Israeli blow to aid in Gaza

Four foreign aid workers and three Palestinians from World Central Kitchen (WCK) were killed on Monday night as a result of an Israeli airstrike on a fully identified humanitarian aid convoy in central Gaza.

Oliver Thansan
Oliver Thansan
02 April 2024 Tuesday 11:25
7 Reads
Israeli blow to aid in Gaza

Four foreign aid workers and three Palestinians from World Central Kitchen (WCK) were killed on Monday night as a result of an Israeli airstrike on a fully identified humanitarian aid convoy in central Gaza. The American oenagé, founded by chef José Andrés, pointed to Israel as the author of the attack, "despite the fact that it had coordinated the operations with the Israeli army", and stated that it felt "devastated by the news ". In an unusual, albeit quick, assumption of responsibility, Israeli Prime Minister Benjamin Netanyahu admitted that it had been an "unintentional attack" by Israeli forces.

The US Secretary of State, Antony Blinken, yesterday demanded from Israel "an impartial, quick and thorough investigation".

According to WCK, his team, made up of aid workers from Australia, Poland, the United Kingdom, Palestine and a person with dual US-Canadian nationality, traveled through a "non-conflict zone" in three vehicles, two of they armored, with the logo of the oenagé. The convoy was attacked just as it was leaving the warehouse in Deir al-Balah, in central Gaza, where they had unloaded more than 100 tons of food from the second shipment of aid arriving through the sea corridor enabled from Cyprus.

José Andrés, a Spanish chef naturalized in the United States, lamented the death of his colleagues, whom he knew from having worked together on other missions in the past, and called on Israel to "stop restricting humanitarian aid, stop killing civilians and humanitarian workers and stop using food as a weapon," Andres wrote on social media.

“This is an attack on humanitarian organizations that appear in the most appalling situations where food is used as a weapon of war. It is unforgivable", reiterated the general director of the organization, Erin Gore. The UNGA decided to immediately suspend its operations in Gaza. The ships, which had arrived there on Monday, began their return to Cyprus with 240 tons of unloaded aid, informed the Cypriot Government, president of this country, assured, however, that sea shipments to Gaza will go ahead despite the organization's withdrawal.

According to the images released, one of the organization's vehicles, which was hit on the road that connects Deir al-Balah to Khan Iunis, showed a huge hole in the roof, which corroborated that it had been attacked from the air.

In an apologetic message, the Israeli army explained that it had spoken personally to Andrés to express its condolences to him and to all "allied" countries that have lost a citizen in the attack, according to its spokesman, Daniel Hagari. The military also highlighted the work of the humanitarian group, with which, he said, the army has collaborated during the conflict. "The organization also helped the Israelis after the attacks of October 7", he emphasized.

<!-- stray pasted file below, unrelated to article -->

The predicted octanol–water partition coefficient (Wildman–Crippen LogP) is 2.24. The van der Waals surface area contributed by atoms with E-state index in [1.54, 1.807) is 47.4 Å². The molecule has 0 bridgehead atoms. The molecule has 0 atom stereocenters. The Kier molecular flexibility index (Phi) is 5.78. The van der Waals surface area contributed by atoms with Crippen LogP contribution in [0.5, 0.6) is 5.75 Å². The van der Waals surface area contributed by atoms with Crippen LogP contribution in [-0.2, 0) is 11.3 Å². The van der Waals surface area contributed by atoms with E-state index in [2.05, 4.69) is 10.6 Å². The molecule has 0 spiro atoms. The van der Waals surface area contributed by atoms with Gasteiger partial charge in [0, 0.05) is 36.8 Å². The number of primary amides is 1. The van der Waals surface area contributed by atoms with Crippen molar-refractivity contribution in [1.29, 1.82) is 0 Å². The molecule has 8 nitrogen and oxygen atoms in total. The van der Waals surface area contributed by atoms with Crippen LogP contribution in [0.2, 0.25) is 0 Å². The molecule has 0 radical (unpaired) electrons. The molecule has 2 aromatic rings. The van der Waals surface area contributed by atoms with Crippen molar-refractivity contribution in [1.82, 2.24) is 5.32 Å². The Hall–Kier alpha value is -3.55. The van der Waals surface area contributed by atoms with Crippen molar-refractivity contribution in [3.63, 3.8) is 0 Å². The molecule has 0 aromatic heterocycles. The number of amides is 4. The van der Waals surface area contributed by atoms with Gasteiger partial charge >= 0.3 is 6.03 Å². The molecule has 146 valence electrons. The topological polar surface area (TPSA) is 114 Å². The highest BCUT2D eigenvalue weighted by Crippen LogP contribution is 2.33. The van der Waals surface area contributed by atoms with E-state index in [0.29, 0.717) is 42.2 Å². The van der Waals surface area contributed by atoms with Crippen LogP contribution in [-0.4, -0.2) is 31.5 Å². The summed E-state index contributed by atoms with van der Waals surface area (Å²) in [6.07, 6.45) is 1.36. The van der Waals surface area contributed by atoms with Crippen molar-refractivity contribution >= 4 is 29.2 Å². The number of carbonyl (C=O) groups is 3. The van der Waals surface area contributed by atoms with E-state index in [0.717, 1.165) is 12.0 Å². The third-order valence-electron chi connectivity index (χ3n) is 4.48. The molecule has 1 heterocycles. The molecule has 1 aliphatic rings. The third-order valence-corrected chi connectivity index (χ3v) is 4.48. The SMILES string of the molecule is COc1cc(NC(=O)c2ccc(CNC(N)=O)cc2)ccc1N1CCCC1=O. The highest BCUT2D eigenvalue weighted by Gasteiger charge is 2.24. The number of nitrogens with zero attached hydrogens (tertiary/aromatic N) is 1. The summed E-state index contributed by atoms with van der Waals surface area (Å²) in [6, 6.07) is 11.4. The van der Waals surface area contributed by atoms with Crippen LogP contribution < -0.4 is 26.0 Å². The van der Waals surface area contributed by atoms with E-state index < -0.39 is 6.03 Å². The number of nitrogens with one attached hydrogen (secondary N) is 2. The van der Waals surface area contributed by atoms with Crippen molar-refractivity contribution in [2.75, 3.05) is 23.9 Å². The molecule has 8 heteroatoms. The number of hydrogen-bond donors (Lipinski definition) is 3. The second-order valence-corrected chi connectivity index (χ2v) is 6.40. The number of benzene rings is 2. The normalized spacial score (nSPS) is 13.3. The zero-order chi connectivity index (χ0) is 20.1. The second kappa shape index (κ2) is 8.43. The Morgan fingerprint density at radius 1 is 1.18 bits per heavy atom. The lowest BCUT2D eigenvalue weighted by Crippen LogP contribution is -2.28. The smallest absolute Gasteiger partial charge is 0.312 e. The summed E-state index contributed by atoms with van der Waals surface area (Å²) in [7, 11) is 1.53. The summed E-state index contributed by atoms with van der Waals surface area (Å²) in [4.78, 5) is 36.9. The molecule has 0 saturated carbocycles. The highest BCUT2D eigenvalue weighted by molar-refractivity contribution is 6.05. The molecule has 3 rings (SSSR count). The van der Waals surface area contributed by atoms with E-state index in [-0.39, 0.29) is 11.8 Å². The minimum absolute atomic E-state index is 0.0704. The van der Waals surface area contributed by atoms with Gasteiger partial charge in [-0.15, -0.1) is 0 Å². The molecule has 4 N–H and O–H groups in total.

The "serious incident," Hagari added, will be investigated by the Fact-Finding and Assessment Mechanism, the same body that examined the so-called "flour massacre," in which 118 Palestinians died on February 29. who were waiting for the distribution of humanitarian aid.

Netanyahu, for his part, justified the error in a video: "This happens in times of war. We are investigating it thoroughly, we are in contact with the governments (of the victims' countries) and we will do everything possible to ensure that it does not happen again."

Since the conflict broke out in the strip following the attack on October 7, WCK, with its 15-year history, has distributed 43 million food rations in the region (Israel, Lebanon and Gaza), according to the organization However, its most important effort in the strip took shape in March with the opening of a maritime route in collaboration with a ship from the Catalan oenagé Open Arms and the support of the United Arab Emirates and other countries.

Last week, one of the victims of the attack, the Australian Zomi Frankcom, had presented on social networks the work of the oenagé in one of the kitchens set up in Deir al-Balah. "Zomi has been killed while doing the work she loves: delivering food to the people of Gaza," said the family of the 42-year-old aid worker in a statement picked up by Australian media. Australia's prime minister, Anthony Albanese, called Frankcom's death, and that of his teammates, "completely unacceptable" and called for "accountability" for these deaths. The other dead aid workers identified are Polish Damian Sobol and Gazan Saif Issam Abu Taha, who was driving one of the vehicles.

The United States has promoted the sea route as a new way to deliver aid to northern Gaza, where the situation is desperate and, according to the UN, much of the population is on the brink of starvation. Israel's army keeps this area isolated from the rest of the territory, despite humanitarian organizations asking it to allow the massive entry of aid through the land crossings (south of the strip), where the flow of trucks is held back by strict controls.

Israel has banned UNRWA, the United Nations agency for Palestine Refugees and Gaza's main source of aid, from making deliveries to the north. Humanitarian organizations have been warning for months that sending convoys of trucks into the area is too dangerous, as the army has failed to guarantee safe passage. WCK aid workers are the first foreign aid workers killed in the Gaza war. But casualties in the humanitarian aid group are much higher. UNRWA reported in its latest report the death of 173 of its local employees. Médecins sans Frontières and other groups have also reported layoffs among their staff.